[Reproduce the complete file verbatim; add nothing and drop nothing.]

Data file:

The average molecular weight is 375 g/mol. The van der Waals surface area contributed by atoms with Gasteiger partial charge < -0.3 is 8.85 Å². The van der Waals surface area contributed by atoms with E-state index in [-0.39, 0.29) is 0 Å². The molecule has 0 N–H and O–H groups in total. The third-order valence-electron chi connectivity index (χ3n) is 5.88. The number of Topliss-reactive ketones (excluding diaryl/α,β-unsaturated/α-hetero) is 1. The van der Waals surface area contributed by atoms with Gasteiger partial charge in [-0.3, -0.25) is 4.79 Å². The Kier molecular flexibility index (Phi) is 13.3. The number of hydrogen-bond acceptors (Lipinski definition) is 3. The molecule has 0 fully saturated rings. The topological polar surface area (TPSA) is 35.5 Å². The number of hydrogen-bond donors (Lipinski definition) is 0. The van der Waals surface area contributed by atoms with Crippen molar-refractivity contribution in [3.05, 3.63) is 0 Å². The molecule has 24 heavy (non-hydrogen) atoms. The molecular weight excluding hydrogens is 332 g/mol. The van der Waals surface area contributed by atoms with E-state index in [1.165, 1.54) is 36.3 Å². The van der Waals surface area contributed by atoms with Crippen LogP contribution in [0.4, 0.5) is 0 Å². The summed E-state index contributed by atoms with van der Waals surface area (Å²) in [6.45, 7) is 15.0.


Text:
The average molecular weight is 375 g/mol. The van der Waals surface area contributed by atoms with Gasteiger partial charge < -0.3 is 8.85 Å². The van der Waals surface area contributed by atoms with E-state index in [-0.39, 0.29) is 0 Å². The molecule has 0 N–H and O–H groups in total. The third-order valence-electron chi connectivity index (χ3n) is 5.88. The number of Topliss-reactive ketones (excluding diaryl/α,β-unsaturated/α-hetero) is 1. The van der Waals surface area contributed by atoms with Gasteiger partial charge in [-0.3, -0.25) is 4.79 Å². The Kier molecular flexibility index (Phi) is 13.3. The number of hydrogen-bond acceptors (Lipinski definition) is 3. The molecule has 0 fully saturated rings. The topological polar surface area (TPSA) is 35.5 Å². The number of hydrogen-bond donors (Lipinski definition) is 0. The van der Waals surface area contributed by atoms with Crippen molar-refractivity contribution in [3.05, 3.63) is 0 Å². The molecule has 24 heavy (non-hydrogen) atoms. The molecular weight excluding hydrogens is 332 g/mol. The van der Waals surface area contributed by atoms with E-state index in [1.165, 1.54) is 36.3 Å². The van der Waals surface area contributed by atoms with Crippen LogP contribution in [0.4, 0.5) is 0 Å². The summed E-state index contributed by atoms with van der Waals surface area (Å²) in [6.45, 7) is 15.0.